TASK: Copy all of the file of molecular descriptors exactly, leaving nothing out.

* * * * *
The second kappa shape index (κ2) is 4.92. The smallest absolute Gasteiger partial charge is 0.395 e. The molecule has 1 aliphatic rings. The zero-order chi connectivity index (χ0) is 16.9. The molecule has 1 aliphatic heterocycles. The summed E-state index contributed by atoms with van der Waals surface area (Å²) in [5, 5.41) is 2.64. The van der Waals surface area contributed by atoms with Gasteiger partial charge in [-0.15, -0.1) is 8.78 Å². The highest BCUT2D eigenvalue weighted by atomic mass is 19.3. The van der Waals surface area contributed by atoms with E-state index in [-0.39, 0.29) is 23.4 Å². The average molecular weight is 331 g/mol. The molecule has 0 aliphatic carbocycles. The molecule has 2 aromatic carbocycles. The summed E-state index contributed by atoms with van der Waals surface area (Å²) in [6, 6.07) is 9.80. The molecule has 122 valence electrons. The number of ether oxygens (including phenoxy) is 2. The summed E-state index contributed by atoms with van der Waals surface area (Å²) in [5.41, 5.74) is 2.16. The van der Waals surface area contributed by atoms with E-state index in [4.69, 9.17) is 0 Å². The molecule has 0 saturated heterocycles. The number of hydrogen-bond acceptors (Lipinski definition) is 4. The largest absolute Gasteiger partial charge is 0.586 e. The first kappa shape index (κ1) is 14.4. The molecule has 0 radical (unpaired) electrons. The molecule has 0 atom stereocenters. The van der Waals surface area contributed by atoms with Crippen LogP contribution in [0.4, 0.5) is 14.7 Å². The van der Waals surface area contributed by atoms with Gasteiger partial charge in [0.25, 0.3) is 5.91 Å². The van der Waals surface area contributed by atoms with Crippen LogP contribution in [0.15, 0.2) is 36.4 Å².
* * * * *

The second kappa shape index (κ2) is 4.92. The smallest absolute Gasteiger partial charge is 0.395 e. The molecule has 1 aliphatic rings. The zero-order chi connectivity index (χ0) is 16.9. The molecule has 1 aliphatic heterocycles. The summed E-state index contributed by atoms with van der Waals surface area (Å²) in [5, 5.41) is 2.64. The van der Waals surface area contributed by atoms with Gasteiger partial charge in [-0.15, -0.1) is 8.78 Å². The highest BCUT2D eigenvalue weighted by atomic mass is 19.3. The van der Waals surface area contributed by atoms with E-state index in [-0.39, 0.29) is 23.4 Å². The average molecular weight is 331 g/mol. The molecule has 0 aliphatic carbocycles. The molecule has 2 aromatic carbocycles. The summed E-state index contributed by atoms with van der Waals surface area (Å²) in [6, 6.07) is 9.80. The molecule has 122 valence electrons. The number of ether oxygens (including phenoxy) is 2. The summed E-state index contributed by atoms with van der Waals surface area (Å²) in [5.41, 5.74) is 2.16. The van der Waals surface area contributed by atoms with E-state index in [4.69, 9.17) is 0 Å². The molecule has 0 saturated heterocycles. The number of hydrogen-bond acceptors (Lipinski definition) is 4. The largest absolute Gasteiger partial charge is 0.586 e. The first kappa shape index (κ1) is 14.4. The molecule has 0 radical (unpaired) electrons. The molecule has 0 atom stereocenters. The van der Waals surface area contributed by atoms with Crippen LogP contribution in [0.4, 0.5) is 14.7 Å². The van der Waals surface area contributed by atoms with Gasteiger partial charge in [0.25, 0.3) is 5.91 Å². The van der Waals surface area contributed by atoms with Crippen LogP contribution in [0.15, 0.2) is 36.4 Å².